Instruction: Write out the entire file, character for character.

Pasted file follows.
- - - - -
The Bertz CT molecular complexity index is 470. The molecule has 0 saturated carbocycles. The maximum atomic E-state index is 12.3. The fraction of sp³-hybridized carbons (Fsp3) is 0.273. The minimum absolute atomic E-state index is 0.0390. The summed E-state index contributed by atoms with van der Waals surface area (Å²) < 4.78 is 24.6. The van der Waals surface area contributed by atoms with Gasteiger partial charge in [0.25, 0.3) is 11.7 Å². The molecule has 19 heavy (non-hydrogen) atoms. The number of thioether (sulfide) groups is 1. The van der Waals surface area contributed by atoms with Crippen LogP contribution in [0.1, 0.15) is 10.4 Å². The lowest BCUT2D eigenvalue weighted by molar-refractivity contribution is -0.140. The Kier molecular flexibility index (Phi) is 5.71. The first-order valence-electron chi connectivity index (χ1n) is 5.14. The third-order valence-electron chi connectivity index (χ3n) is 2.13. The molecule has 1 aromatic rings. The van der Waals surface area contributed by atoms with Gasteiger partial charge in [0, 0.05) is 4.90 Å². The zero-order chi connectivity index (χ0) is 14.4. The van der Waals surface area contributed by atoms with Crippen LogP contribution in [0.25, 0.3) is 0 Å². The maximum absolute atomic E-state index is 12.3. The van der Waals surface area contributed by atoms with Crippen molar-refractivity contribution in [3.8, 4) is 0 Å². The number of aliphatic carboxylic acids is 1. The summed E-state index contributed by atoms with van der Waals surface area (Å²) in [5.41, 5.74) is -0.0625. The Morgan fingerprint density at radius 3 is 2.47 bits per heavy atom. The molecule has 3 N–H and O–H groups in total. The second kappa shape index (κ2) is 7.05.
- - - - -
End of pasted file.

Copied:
The Bertz CT molecular complexity index is 470. The molecule has 0 saturated carbocycles. The maximum atomic E-state index is 12.3. The fraction of sp³-hybridized carbons (Fsp3) is 0.273. The minimum absolute atomic E-state index is 0.0390. The summed E-state index contributed by atoms with van der Waals surface area (Å²) < 4.78 is 24.6. The van der Waals surface area contributed by atoms with Gasteiger partial charge in [0.25, 0.3) is 11.7 Å². The molecule has 19 heavy (non-hydrogen) atoms. The number of thioether (sulfide) groups is 1. The van der Waals surface area contributed by atoms with Crippen LogP contribution in [0.1, 0.15) is 10.4 Å². The lowest BCUT2D eigenvalue weighted by molar-refractivity contribution is -0.140. The Kier molecular flexibility index (Phi) is 5.71. The first-order valence-electron chi connectivity index (χ1n) is 5.14. The third-order valence-electron chi connectivity index (χ3n) is 2.13. The molecule has 1 aromatic rings. The van der Waals surface area contributed by atoms with Gasteiger partial charge in [0, 0.05) is 4.90 Å². The zero-order chi connectivity index (χ0) is 14.4. The van der Waals surface area contributed by atoms with Crippen LogP contribution in [0.25, 0.3) is 0 Å². The maximum absolute atomic E-state index is 12.3. The van der Waals surface area contributed by atoms with Crippen molar-refractivity contribution in [3.8, 4) is 0 Å². The number of aliphatic carboxylic acids is 1. The summed E-state index contributed by atoms with van der Waals surface area (Å²) in [5.41, 5.74) is -0.0625. The Morgan fingerprint density at radius 3 is 2.47 bits per heavy atom. The molecule has 3 N–H and O–H groups in total. The second kappa shape index (κ2) is 7.05.